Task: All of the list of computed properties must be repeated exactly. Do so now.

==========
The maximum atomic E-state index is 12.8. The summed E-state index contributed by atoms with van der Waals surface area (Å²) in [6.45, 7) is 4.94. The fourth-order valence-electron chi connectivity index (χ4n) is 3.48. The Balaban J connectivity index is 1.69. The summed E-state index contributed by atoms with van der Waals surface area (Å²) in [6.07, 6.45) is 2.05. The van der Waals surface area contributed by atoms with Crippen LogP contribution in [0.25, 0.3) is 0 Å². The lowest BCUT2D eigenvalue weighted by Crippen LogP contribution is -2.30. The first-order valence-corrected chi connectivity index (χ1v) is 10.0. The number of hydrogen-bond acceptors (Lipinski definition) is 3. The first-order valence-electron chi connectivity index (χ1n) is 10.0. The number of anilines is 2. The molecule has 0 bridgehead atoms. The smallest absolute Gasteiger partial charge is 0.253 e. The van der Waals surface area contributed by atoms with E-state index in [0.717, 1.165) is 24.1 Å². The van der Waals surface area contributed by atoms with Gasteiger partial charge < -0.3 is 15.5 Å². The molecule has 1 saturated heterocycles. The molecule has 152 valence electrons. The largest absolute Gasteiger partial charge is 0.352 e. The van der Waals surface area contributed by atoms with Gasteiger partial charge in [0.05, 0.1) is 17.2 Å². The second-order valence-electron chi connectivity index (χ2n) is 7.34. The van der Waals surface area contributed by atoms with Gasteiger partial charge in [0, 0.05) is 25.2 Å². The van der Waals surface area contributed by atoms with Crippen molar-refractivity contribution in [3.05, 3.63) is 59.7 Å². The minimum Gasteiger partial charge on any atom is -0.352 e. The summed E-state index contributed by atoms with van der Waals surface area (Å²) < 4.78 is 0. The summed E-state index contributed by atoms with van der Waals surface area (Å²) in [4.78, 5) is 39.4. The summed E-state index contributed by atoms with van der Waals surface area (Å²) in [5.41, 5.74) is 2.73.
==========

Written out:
The maximum atomic E-state index is 12.8. The summed E-state index contributed by atoms with van der Waals surface area (Å²) in [6.45, 7) is 4.94. The fourth-order valence-electron chi connectivity index (χ4n) is 3.48. The Balaban J connectivity index is 1.69. The summed E-state index contributed by atoms with van der Waals surface area (Å²) in [6.07, 6.45) is 2.05. The van der Waals surface area contributed by atoms with Crippen LogP contribution in [0.25, 0.3) is 0 Å². The lowest BCUT2D eigenvalue weighted by Crippen LogP contribution is -2.30. The first-order valence-corrected chi connectivity index (χ1v) is 10.0. The number of hydrogen-bond acceptors (Lipinski definition) is 3. The first-order valence-electron chi connectivity index (χ1n) is 10.0. The number of anilines is 2. The molecule has 0 bridgehead atoms. The smallest absolute Gasteiger partial charge is 0.253 e. The van der Waals surface area contributed by atoms with E-state index in [0.717, 1.165) is 24.1 Å². The van der Waals surface area contributed by atoms with Gasteiger partial charge < -0.3 is 15.5 Å². The molecule has 1 saturated heterocycles. The molecule has 152 valence electrons. The largest absolute Gasteiger partial charge is 0.352 e. The van der Waals surface area contributed by atoms with Gasteiger partial charge in [0.05, 0.1) is 17.2 Å². The second-order valence-electron chi connectivity index (χ2n) is 7.34. The van der Waals surface area contributed by atoms with Gasteiger partial charge in [0, 0.05) is 25.2 Å². The van der Waals surface area contributed by atoms with Crippen molar-refractivity contribution in [3.05, 3.63) is 59.7 Å². The minimum Gasteiger partial charge on any atom is -0.352 e. The summed E-state index contributed by atoms with van der Waals surface area (Å²) < 4.78 is 0. The summed E-state index contributed by atoms with van der Waals surface area (Å²) in [4.78, 5) is 39.4. The summed E-state index contributed by atoms with van der Waals surface area (Å²) in [5.41, 5.74) is 2.73.